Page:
Abstract

Homosexual eros, according to an important strand of queer theory, undermines one's assumption that human life is inalienably social in character. Henry James's work anticipates such an "anti-social" claim. The Middle Years recapitulates James's sense of the value of radical detachment from immersion in social life and social norms. In "The Middle Years," "The Pupil," and "The Aspern Papers," James portrays homosexual desire's responses to an imperialism that might be inherent in social being. James's portrayal suggests that it is impossible to surmount finitude and mortality by any means available to society, love, or art.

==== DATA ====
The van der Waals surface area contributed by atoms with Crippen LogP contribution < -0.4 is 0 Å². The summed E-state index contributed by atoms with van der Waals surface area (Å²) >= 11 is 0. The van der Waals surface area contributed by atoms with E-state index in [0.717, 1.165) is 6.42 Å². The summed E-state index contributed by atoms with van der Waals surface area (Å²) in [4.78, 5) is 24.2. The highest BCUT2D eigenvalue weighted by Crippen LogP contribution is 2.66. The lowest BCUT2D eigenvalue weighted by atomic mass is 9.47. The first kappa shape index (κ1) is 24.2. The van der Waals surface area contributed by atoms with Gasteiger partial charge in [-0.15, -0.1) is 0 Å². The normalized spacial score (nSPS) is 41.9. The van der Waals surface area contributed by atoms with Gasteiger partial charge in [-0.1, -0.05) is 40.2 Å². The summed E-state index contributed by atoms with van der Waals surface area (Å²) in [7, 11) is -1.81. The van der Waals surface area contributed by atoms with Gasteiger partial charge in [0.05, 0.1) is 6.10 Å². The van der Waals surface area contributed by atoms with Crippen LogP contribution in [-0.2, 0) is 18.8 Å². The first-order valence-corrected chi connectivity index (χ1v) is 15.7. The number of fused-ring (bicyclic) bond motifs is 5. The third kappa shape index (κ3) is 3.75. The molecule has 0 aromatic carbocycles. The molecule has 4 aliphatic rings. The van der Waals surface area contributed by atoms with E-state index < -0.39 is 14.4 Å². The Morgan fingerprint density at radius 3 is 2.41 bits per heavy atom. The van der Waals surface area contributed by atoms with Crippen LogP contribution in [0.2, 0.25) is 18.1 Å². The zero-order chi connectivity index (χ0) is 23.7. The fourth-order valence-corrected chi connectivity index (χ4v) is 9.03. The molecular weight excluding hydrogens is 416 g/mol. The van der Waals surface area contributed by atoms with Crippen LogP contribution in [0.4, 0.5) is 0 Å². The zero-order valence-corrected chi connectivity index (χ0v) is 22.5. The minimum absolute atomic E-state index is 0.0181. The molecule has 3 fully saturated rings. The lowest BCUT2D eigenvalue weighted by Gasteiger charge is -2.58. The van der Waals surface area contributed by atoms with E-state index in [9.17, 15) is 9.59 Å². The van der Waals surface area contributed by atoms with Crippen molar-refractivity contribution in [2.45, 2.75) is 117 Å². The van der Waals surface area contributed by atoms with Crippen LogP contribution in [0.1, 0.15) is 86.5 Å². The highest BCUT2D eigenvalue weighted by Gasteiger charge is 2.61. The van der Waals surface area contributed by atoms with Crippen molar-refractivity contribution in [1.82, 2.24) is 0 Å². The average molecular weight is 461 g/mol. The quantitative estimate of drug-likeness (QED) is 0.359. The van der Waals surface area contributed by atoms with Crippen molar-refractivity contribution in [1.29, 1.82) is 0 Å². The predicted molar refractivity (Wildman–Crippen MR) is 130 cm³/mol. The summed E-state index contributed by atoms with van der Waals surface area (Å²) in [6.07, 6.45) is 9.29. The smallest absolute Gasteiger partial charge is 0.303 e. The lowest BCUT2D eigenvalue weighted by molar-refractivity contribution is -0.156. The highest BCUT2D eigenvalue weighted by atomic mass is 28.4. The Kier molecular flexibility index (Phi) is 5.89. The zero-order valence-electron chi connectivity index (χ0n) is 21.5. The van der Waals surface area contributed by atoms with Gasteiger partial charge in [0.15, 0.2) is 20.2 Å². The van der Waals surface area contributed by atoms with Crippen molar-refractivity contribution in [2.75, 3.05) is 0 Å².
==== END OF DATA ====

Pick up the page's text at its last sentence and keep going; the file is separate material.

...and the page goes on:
pdf

Additional Information

ISSN
1080-6555
Print ISSN
0273-0340
Pages
pp. 7-13
Launched on MUSE
2010-02-20
Open Access
No
Back To Top

This website uses cookies to ensure you get the best experience on our website. Without cookies your experience may not be seamless.